Police: Dotcom raid was bad PR
Police knew that the use of elite armed officers in the raid on Kim Dotcom's mansion would come in for heavy public criticism, but chose to put safety ahead of "bad PR", it has been revealed.
The head of the New Zealand arm of the operation against the alleged internet pirate was grilled on the stand at the High Court at Auckland for more than five hours yesterday, in what turned into a fierce battle of wit against one of the country's top defence lawyers.
Detective Inspector Grant Wormald, the head of the Organized and Financial Crime Agency (OFCANZ) laid out step-by-step the reasons the elite police squad, the Special Tactics Group, were brought into help with the January raids.
Wormald said in planning the raid there were three objectives - to safely execute search warrants, to secure evidence and to arrest and search those on the property.
Balanced against that were the risks - the biggest of those including the loss of evidence if suspects weren't detained immediately, the fact there were firearms on the property, the potential for "over-zealous" intervention from security staff, and a fleet of suped-up cars which provided a means of speedy exit from the property.
Police were also extremely mindful that there was a pregnant woman and several children on site at the "extensive" grounds which provided added complications.
All of those factors led to the belief that a helicopter was needed in the raids.
The only police officers trained to work with helicopters were the STG, Wormald said.
"When you put all of the material together and look at all of the circumstances and all of what we wanted to achieve... the very best resource that New Zealand police had to achieve our goals...were the STG staff."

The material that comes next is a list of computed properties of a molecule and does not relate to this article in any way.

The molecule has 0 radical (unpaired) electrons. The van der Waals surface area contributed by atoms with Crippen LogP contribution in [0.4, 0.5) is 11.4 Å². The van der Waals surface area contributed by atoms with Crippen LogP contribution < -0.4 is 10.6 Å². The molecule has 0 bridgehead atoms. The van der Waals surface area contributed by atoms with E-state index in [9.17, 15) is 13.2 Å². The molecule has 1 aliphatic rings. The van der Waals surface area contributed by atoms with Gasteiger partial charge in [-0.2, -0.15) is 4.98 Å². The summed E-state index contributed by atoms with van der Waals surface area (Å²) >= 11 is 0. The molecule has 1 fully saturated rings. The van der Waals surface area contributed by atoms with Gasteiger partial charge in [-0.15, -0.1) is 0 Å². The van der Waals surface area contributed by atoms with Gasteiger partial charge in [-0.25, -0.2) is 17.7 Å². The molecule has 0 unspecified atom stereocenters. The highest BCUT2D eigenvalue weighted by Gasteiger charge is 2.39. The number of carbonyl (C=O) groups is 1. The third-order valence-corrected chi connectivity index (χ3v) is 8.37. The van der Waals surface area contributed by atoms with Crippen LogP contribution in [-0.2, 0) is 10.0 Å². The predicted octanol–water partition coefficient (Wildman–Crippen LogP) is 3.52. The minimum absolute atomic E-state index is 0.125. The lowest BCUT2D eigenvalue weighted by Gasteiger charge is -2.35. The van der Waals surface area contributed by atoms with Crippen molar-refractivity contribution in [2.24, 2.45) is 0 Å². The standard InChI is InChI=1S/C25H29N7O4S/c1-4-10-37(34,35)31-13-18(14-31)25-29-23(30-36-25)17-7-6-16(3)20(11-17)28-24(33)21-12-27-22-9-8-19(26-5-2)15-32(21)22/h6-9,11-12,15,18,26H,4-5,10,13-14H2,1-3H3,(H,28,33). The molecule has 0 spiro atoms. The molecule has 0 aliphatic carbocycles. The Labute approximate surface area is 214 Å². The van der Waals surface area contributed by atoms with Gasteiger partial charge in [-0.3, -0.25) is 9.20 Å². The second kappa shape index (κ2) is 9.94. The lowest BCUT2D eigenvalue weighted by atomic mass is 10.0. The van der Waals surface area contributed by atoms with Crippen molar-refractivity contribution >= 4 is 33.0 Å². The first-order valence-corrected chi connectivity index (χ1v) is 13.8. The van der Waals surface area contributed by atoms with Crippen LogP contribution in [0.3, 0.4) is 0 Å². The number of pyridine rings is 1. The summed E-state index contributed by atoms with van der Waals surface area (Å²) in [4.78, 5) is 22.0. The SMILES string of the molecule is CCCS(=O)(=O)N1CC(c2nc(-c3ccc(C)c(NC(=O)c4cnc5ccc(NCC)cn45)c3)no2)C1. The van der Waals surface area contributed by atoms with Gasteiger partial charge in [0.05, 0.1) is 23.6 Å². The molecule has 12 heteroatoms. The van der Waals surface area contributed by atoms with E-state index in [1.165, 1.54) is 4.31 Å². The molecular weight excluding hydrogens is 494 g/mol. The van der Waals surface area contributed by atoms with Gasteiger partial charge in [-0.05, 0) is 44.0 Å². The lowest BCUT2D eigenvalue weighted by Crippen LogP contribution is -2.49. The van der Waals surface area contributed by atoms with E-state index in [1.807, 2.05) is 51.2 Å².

He said he knew there would be a feeling from the public that it was "over-the-top" to use the STG and the helicopter but ultimately, he was responsible for police and public safety and that did not outweigh the risk of bad PR.
Dotcom's lawyer, Paul Davison, QC, unpicked each argument with methodical tenacity, saying that police safety came at an "enormous cost" to his client's rights and privacy.
"[Police] are not every day going into domestic houses armed to the teeth with automatic weapons... in a paramilitary fashion...shouting orders at each-other and shouting orders at those in the household ....[and] treating everyone as detainees," he said.
"Or have I missed something?"
Wormald replied: "I think you have missed something."
"Every time we do a search warrant we do a risk assessment and if in that assessment there are firearms on the property we will not execute a warrant without armed police being present," he said.
"We do search warrants in domestic houses every day. Often there are women and children present. It's just part of doing the business that we do."